JUST some days ago, on Sept 22, the Food and Agriculture Organisation (FAO) of the UN co-organised along with the International Fund for Agricultural Development and the World Food Programme, the Pathways to Zero Hunger event, which took place on the sidelines of the 71st UN General Assembly session in New York.
The international community, including many influential leaders, had the opportunity not only to reinforce their commitments to achieve zero hunger but also to exchange information, experiences and ideas on the progress already made and the best way forward.
Since its launch in 2012, one of the main contributions of the Zero Hunger Challenge has been raising awareness of the importance of adopting a holistic approach to eradicating not only hunger but also all other forms of malnutrition.
In fact, there was a time when providing food security, addressing nutrition, improving rural livelihoods and promoting sustainable agriculture were viewed as separate tasks, as the responsibility of different actors, and with different purposes.
In Pakistan, 22pc of people are food-insecure.
The Zero Hunger movement has helped the international community to understand that we will not achieve these objectives unless we recognise that they are interdependent, and unless we decide to tackle them together.
The 2030 Agenda for Sustainable Development goes further and takes the concept of interconnectivity to other areas, based on the three dimensions of sustainability: economic, social and environmental.
In fact, achieving zero hunger is also linked to ending extreme poverty, addressing climate change, fighting inequality, building resilience as well as many other aspects.
Over the past years, I had the honour to meet the Minister for National Food Security and Research, Mr Sikandar Hayat Khan Bosan, on several occasions during which we discussed ways to continue boosting the National Zero Hunger Programme launched in 2012.
Minister Bosan had visited Brazil in 2014, and he was impressed with the results achieved by the Brazilian Zero Hunger Programme, particularly the link between school meals and the acquisition of food produced by family farmers.
The Zero Hunger strategy, one of the cornerstones of Luiz Inácio ‘Lula’ da Silva’s presidency, brought together a set of programmes that acted on four pillars: facilitating access to adequate food, agriculture support especially for family farmers, income-generating activities and social protection.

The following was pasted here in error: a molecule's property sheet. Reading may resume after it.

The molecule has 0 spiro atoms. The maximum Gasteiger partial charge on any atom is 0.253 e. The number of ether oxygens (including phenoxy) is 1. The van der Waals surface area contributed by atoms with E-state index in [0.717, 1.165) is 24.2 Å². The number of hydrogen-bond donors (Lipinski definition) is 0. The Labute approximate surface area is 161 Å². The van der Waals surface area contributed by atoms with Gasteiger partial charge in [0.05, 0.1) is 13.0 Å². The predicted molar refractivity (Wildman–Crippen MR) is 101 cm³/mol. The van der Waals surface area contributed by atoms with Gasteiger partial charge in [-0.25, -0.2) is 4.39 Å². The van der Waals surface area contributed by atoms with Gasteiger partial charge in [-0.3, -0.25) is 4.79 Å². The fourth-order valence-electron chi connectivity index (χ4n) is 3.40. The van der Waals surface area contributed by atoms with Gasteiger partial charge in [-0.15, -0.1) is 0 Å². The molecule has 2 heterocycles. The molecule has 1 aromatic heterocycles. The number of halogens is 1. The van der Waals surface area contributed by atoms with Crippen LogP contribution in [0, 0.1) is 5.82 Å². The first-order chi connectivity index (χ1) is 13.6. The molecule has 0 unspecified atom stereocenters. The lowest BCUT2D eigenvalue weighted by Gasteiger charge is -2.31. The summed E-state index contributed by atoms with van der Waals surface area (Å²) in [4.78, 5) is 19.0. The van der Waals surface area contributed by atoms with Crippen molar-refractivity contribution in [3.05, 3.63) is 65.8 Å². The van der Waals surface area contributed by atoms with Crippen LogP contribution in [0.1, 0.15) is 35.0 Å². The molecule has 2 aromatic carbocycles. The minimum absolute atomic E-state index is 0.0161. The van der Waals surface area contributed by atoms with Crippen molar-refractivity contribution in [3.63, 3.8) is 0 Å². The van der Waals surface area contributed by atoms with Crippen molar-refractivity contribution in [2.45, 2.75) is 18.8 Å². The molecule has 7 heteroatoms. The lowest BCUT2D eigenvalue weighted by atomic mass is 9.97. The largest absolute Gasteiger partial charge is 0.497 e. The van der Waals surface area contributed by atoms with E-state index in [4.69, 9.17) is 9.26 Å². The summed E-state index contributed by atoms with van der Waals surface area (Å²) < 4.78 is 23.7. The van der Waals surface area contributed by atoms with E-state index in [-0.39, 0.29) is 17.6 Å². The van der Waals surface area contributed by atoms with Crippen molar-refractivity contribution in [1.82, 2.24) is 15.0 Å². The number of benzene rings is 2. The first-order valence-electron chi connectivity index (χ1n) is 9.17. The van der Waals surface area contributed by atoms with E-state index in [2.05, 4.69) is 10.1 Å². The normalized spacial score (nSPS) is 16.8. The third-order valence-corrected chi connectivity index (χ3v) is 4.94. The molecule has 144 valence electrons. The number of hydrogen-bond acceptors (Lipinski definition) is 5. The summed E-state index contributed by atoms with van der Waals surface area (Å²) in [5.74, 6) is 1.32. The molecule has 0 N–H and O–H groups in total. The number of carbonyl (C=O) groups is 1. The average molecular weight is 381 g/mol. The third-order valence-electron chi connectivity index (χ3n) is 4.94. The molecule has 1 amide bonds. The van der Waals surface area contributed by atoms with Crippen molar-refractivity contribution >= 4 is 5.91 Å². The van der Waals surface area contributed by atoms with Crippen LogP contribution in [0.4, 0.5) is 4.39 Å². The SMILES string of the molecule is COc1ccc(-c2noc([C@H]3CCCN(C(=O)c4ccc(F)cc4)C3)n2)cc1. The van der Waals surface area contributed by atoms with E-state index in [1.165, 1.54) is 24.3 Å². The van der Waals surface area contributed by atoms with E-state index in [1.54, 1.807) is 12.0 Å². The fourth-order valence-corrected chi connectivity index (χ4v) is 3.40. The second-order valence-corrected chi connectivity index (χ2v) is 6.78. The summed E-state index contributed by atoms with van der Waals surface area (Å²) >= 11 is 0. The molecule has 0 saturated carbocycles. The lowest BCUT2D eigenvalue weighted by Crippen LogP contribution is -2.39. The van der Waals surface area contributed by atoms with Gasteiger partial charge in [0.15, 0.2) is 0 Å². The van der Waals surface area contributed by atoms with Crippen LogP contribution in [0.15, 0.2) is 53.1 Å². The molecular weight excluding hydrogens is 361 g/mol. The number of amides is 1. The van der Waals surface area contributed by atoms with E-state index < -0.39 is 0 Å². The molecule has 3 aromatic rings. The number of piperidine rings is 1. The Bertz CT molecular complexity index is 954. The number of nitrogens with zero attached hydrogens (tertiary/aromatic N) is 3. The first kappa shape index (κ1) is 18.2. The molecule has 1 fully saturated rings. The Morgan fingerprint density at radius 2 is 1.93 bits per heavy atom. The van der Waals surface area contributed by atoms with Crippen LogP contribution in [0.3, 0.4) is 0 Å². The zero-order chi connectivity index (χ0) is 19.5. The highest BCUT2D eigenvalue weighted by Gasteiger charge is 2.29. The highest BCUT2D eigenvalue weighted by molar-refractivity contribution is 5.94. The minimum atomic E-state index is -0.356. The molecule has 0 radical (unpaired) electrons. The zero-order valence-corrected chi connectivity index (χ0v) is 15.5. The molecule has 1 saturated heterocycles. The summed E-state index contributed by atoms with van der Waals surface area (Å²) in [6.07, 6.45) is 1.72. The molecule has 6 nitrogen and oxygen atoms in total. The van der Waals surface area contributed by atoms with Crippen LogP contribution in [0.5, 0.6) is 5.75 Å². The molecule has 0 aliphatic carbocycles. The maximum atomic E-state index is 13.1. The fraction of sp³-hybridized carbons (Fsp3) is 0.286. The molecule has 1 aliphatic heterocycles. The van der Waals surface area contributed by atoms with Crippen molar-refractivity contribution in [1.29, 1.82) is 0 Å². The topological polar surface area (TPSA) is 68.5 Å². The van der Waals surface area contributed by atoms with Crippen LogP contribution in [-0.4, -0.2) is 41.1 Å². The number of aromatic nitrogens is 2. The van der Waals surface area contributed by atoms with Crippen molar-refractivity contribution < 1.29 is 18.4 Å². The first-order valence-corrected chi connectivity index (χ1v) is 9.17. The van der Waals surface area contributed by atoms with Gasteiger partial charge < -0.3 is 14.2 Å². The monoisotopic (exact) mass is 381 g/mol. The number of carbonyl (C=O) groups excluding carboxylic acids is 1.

This model can also work well for Pakistan. With strong commitments and political will, achieving zero hunger in Pakistan is possible.
For this, the country needs strong political will and an integrated national strategy. It is also important to work close to the beneficiaries, with oversight provided by the communities and civil society. Recent figures estimate that some 30 per cent of the population in Pakistan lives below the poverty line, while 22pc is considered food-insecure.
Population growth is a continuing issue in Pakistan with the current estimate being around 190 million people. As the population continues to increase, concern is mounting on the ability to increase agricultural production in a sustainable way. Agriculture has been challenged by less predictable and more erratic weather swings which are now attributed to the changing climate. Agriculture itself needs to adapt to the impacts of climate change.
FAO has a long history in Pakistan as this country joined it only three weeks after gaining independence in 1947. It is working with the government and communities across the country to support agriculture and food security policy formulation and implementation.
Activities include animal health (foot-and-mouth disease and sheep and goat plague control), marine fisheries assessment for management planning, aquaculture development, irrigation development, small farmer agriculture improvement, climate-smart agriculture farmer field schools, kitchen gardens and women empowerment, amongst others. FAO is also working closely with Fata secretariat to support the resumption of agriculture-based livelihoods for the many thousands of formerly displaced farmers returning to the tribal region.
How to ensure that there are no hungry people in Pakistan is a question to which we must find an answer — and the clock is ticking toward 2030, the year world leaders agreed would be the deadline to reach zero hunger and 16 other sustainable development goals.
Countries acting alone cannot resolve all of the challenges of today. Strong collaboration with other nations, international organisations, NGOs, civil society and the private sector will be key to finding sustainable solutions. And the focus needs to be on the youth of today; with their inquiring minds and access to new technologies and innovations, they will help to lead us to the final goal where we can rightly call ourselves the ‘zero hunger generation’.
This is the right moment to work harder than ever towards these objectives. FAO is committed to supporting efforts which will ultimately lead to a more productive and sustainable future for Pakistan and its people. The time to act is now.
The writer is director general, Food & Agriculture Organisation of the UN based in Rome.
Published in Dawn, October 9th, 2016